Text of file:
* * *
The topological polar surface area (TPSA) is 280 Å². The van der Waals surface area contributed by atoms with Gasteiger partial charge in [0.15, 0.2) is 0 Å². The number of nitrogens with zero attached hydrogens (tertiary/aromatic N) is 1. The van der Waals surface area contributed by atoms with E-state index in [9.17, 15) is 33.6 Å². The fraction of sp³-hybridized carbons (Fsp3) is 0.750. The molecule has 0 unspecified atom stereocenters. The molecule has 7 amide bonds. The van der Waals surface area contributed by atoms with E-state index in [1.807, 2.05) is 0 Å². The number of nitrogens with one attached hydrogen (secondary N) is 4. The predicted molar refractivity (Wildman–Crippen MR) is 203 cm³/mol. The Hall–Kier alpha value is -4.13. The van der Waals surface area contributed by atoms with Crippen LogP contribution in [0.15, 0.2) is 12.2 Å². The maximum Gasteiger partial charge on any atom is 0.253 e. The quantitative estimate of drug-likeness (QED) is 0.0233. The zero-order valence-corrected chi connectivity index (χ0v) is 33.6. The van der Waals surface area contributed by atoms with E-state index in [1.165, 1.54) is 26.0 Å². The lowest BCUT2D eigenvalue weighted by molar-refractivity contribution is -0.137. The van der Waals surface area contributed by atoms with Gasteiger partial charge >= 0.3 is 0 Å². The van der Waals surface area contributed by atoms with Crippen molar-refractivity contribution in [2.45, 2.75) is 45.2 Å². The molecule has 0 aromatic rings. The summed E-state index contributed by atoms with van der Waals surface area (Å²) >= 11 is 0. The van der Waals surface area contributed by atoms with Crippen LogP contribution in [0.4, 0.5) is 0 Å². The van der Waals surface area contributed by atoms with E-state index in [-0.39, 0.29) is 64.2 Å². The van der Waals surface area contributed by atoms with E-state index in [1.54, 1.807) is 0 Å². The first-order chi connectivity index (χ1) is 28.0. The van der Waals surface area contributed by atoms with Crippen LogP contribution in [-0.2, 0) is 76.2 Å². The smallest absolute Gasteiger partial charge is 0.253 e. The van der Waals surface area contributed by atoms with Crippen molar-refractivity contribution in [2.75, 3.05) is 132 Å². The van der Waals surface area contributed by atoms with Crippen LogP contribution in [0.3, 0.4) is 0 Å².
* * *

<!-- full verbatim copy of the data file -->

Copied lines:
The topological polar surface area (TPSA) is 280 Å². The van der Waals surface area contributed by atoms with Gasteiger partial charge in [0.15, 0.2) is 0 Å². The number of nitrogens with zero attached hydrogens (tertiary/aromatic N) is 1. The van der Waals surface area contributed by atoms with E-state index in [9.17, 15) is 33.6 Å². The fraction of sp³-hybridized carbons (Fsp3) is 0.750. The molecule has 0 unspecified atom stereocenters. The molecule has 7 amide bonds. The van der Waals surface area contributed by atoms with E-state index in [1.807, 2.05) is 0 Å². The number of nitrogens with one attached hydrogen (secondary N) is 4. The predicted molar refractivity (Wildman–Crippen MR) is 203 cm³/mol. The Hall–Kier alpha value is -4.13. The van der Waals surface area contributed by atoms with Crippen LogP contribution in [0.15, 0.2) is 12.2 Å². The maximum Gasteiger partial charge on any atom is 0.253 e. The quantitative estimate of drug-likeness (QED) is 0.0233. The zero-order valence-corrected chi connectivity index (χ0v) is 33.6. The van der Waals surface area contributed by atoms with E-state index in [1.165, 1.54) is 26.0 Å². The lowest BCUT2D eigenvalue weighted by molar-refractivity contribution is -0.137. The van der Waals surface area contributed by atoms with Gasteiger partial charge >= 0.3 is 0 Å². The van der Waals surface area contributed by atoms with Crippen molar-refractivity contribution in [2.45, 2.75) is 45.2 Å². The molecule has 0 aromatic rings. The summed E-state index contributed by atoms with van der Waals surface area (Å²) >= 11 is 0. The van der Waals surface area contributed by atoms with Crippen LogP contribution in [0.4, 0.5) is 0 Å². The van der Waals surface area contributed by atoms with E-state index in [-0.39, 0.29) is 64.2 Å². The van der Waals surface area contributed by atoms with E-state index in [1.54, 1.807) is 0 Å². The first-order chi connectivity index (χ1) is 28.0. The van der Waals surface area contributed by atoms with Crippen LogP contribution in [-0.2, 0) is 76.2 Å². The smallest absolute Gasteiger partial charge is 0.253 e. The van der Waals surface area contributed by atoms with Crippen molar-refractivity contribution in [2.75, 3.05) is 132 Å². The van der Waals surface area contributed by atoms with Crippen LogP contribution in [0.3, 0.4) is 0 Å².